Why is the word of God here compared to seed?
Because as good fruits spring from good seed, so do good works frommthe word of God; and as it is impossible for any soil not sown to produce good fruits, so neither can men produce the fruits of the Spirit without the seed of the divine Word.
Why did Our Saviour cry out, "He that hath ears to hear, let him hear"?
To declare the necessity of heeding the word of God, since without the instruction in our holy religion which we derive from that word we cannot know what we must do to please God, and save our souls.
How, then, does it happen that, notwithstanding the excellence of the divine word, there are so many bad Christians?
The fault is with men, who, though they hear the word of God, hear, read, and meditate superficially. The divine seed finds no moisture or root in their hearts; they are overgrown with the piercing thorns of cares, riches, and sensual lusts, so that the seed of the divine word is choked up, and can neither grow nor bear fruit.
What is the effect of the word of God when heeded?
To wash away sin, implant virtue, and create the world anew. Jeremias says: "Are not My words fire" (Jer. xxiii. 29) which bursts out from within, consuming the vapors of sin, drying up the marshes of vice, and killing the deep roots of bad habits? Again, it is "a hanner," breaking in pieces the rocks of hardened hearts. St. Paul says: "It is living and effectual, and more piercing than any two-edged sword: reaching into the division of the soul and spirit, of the joints also and the marrow" (Heb. iv. 12) - that is, cutting away from the spirit sensual lusts. St. James calls it a mirror, in which a man beholding himself and his sins becomes ashamed, and tries to get free from them (James i. 23). It is, finally, the good seed, which, falling upon good ground, yields fruit a hundredfold.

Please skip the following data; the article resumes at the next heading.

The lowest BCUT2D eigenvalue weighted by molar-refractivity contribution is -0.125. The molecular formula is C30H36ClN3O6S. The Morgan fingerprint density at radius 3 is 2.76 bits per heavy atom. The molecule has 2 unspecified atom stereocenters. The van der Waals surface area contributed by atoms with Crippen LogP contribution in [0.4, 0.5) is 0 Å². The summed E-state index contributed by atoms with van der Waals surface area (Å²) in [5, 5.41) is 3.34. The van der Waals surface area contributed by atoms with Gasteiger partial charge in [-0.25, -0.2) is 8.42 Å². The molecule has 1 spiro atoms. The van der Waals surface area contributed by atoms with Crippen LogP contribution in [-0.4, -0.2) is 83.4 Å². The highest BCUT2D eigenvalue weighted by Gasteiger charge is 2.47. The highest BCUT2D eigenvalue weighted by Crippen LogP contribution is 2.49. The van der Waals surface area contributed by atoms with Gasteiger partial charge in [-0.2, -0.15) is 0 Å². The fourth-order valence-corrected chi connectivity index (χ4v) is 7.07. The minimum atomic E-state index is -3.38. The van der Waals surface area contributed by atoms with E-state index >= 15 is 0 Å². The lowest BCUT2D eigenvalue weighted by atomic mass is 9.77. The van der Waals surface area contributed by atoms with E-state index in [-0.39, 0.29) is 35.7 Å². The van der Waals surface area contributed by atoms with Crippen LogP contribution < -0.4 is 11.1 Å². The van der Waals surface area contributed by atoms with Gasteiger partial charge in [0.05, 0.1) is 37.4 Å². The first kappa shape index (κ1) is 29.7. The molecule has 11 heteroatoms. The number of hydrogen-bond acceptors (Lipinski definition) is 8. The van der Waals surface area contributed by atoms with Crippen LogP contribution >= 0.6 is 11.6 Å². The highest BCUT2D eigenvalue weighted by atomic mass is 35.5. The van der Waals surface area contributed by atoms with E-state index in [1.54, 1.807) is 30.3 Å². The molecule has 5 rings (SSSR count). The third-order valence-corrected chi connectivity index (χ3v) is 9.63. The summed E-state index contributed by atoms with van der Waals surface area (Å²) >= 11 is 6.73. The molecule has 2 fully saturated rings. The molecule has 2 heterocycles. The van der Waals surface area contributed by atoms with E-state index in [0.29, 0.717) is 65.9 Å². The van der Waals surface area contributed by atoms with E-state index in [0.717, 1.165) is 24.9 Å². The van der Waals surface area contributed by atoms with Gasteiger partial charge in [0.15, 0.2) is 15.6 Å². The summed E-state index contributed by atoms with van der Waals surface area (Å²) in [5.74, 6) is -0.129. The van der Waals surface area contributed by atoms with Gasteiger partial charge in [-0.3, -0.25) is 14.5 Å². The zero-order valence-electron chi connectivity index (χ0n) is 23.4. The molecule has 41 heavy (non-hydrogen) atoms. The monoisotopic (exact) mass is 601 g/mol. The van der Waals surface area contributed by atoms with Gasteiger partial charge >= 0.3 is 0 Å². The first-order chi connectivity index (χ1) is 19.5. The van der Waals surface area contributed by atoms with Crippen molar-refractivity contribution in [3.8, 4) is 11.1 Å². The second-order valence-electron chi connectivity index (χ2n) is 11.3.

What must we do before a sermon?
St. Chrysostom asks, "Who pours a precious liquid into an unclean vessel, before he has washed it?" We should, therefore, cleanse our hearts before a sermon by contrition, "for wisdom will not enter into a malicious soul" (Wis. i. 4). As the ground to be sown must first be prepared, so must our hearts be cleansed, and made ready by a holy desire of learning what is good.
What must we do during a sermon?
We must listen attentively and respectfully, for it is God Who speaks to us through the preacher: "He that heareth you, heareth Me" (Luke x. 16). If an ambassador reading the letters of his king is listened to with great attention, quiet, and respect, says St. Chrysostom, how much greater veneration should we not pay to the minister of God announcing His holy will? Be careful, therefore, not to show contempt for the preacher, for that will reach back to God, Who has said, "He that despiseth you, despiseth Me" (Luke x. 16). Be careful not to apply what is said in the sermon to others, but rather, "take heed to thyself" (I. Tim. iv. 16). If you are free from those sins which the sermon points at, thank God, and pray that you may not fall into them.
What must we do after a sermon?
We must endeavor to practice what we have heard; for God justifies, not the hearers of the law, but only the doers (Rom. ii. 13) of it. In order to practise what we hear in the sermon it is necessary, in the first place, to keep it in our minds, to ponder it carefully and remember it. Christ, therefore, blesses those who hear the word of God and keep it (Luke xi. 28). The seed cannot bring forth fruit if not well covered with good ground, warmed by the sun, moistened by the rain and dew, and cared for in other ways. Finally, pray often to God, that He may keep alive in you the divine truths which you have heard.
Oh my God, I am coveed with shame, because the seed of Thy divine word, which Thou hast so abundantly sown in my heart, has brought forth so little fruit. Have mercy, O Lord, and change my heart, that it may become good ground, in which Thy word may take root, thrive, grow, and finally bring forthe the fruit of salvation, which Thou requirest of me. Amen.